Monday, November 14, 2011

Five best books with love triangles

Anne Enright is a Booker Prize-winning Irish author. She has published essays, short stories, a non-fiction book and four novels. Before her novel The Gathering won the 2007 Man Booker Prize, Enright had a low profile in Ireland and the United Kingdom, although her books were favorably reviewed and widely praised.

Her latest novel is The Forgotten Waltz.

One of her five best books with a love triangle, as told to the Wall Street Journal:
by Sándor Márai (1942)

For a love triangle to really sing, all three people must love each other, gender notwithstanding. The classic configuration involves two male friends who fall for the same woman. In "Embers," the great Hungarian writer Sándor Márai shakes out this old standard, writing a book that reads like a psychological thriller, though it is written, quite simply, as a conversation between old friends. Two men sit at a table where they last ate together 41 years before. One is a general, the other a soldier. In the story the general tells, the high ideal of male friendship is undone by the even higher ideal of true romantic love. And yet they remain friends. The woman is something of a cipher. As a modern reader, living in the age of crass, you might wonder why guys in this situation don't just pair off. If so, this book is too good for you.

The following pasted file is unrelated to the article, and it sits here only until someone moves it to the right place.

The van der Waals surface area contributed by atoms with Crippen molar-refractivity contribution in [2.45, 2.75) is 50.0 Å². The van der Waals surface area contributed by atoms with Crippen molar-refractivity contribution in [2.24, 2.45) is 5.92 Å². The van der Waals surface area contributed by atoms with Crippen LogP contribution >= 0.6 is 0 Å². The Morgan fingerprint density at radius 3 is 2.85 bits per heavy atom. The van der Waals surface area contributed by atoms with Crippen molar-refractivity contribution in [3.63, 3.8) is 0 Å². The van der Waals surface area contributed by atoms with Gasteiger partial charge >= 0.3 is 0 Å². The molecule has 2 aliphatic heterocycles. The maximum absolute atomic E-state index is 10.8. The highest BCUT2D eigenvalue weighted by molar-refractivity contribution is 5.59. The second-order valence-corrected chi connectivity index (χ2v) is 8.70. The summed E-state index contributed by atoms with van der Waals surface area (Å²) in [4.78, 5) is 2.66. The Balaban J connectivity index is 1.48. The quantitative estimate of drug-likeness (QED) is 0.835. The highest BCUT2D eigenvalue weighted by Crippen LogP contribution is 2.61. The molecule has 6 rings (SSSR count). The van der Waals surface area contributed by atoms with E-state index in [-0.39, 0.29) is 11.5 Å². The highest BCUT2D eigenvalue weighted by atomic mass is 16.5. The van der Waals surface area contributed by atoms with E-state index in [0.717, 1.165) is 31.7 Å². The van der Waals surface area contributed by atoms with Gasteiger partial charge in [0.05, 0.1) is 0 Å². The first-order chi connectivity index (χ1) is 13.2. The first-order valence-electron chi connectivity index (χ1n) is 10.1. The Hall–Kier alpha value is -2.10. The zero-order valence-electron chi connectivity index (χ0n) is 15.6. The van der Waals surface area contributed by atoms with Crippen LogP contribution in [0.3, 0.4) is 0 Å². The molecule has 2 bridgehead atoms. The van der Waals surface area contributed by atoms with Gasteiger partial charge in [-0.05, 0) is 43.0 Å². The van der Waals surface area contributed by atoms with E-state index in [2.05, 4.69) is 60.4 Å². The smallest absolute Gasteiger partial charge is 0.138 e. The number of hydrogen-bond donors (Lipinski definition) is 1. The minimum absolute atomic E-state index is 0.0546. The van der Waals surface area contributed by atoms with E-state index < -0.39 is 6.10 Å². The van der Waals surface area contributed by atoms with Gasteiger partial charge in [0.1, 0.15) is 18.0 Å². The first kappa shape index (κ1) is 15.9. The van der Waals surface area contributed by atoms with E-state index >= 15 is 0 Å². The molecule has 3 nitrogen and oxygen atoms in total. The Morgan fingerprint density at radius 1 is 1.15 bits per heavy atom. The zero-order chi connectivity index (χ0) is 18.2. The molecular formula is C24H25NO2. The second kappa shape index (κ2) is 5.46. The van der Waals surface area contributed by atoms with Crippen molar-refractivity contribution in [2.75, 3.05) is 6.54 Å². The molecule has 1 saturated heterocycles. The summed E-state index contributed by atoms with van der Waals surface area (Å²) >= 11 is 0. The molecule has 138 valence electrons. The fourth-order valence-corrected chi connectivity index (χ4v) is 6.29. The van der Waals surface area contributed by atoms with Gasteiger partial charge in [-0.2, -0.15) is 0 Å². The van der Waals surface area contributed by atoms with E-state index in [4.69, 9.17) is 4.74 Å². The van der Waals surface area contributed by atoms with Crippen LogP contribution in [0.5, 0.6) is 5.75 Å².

Read about the other books on the list.

Embers is on Arthur Phillips's list of Five Novels That Make You Feel Like You Might Know Something about Life During the Collapse of the Hapsburg Empire.

Also see: a top ten list of literary ménages à trois.

--Marshal Zeringue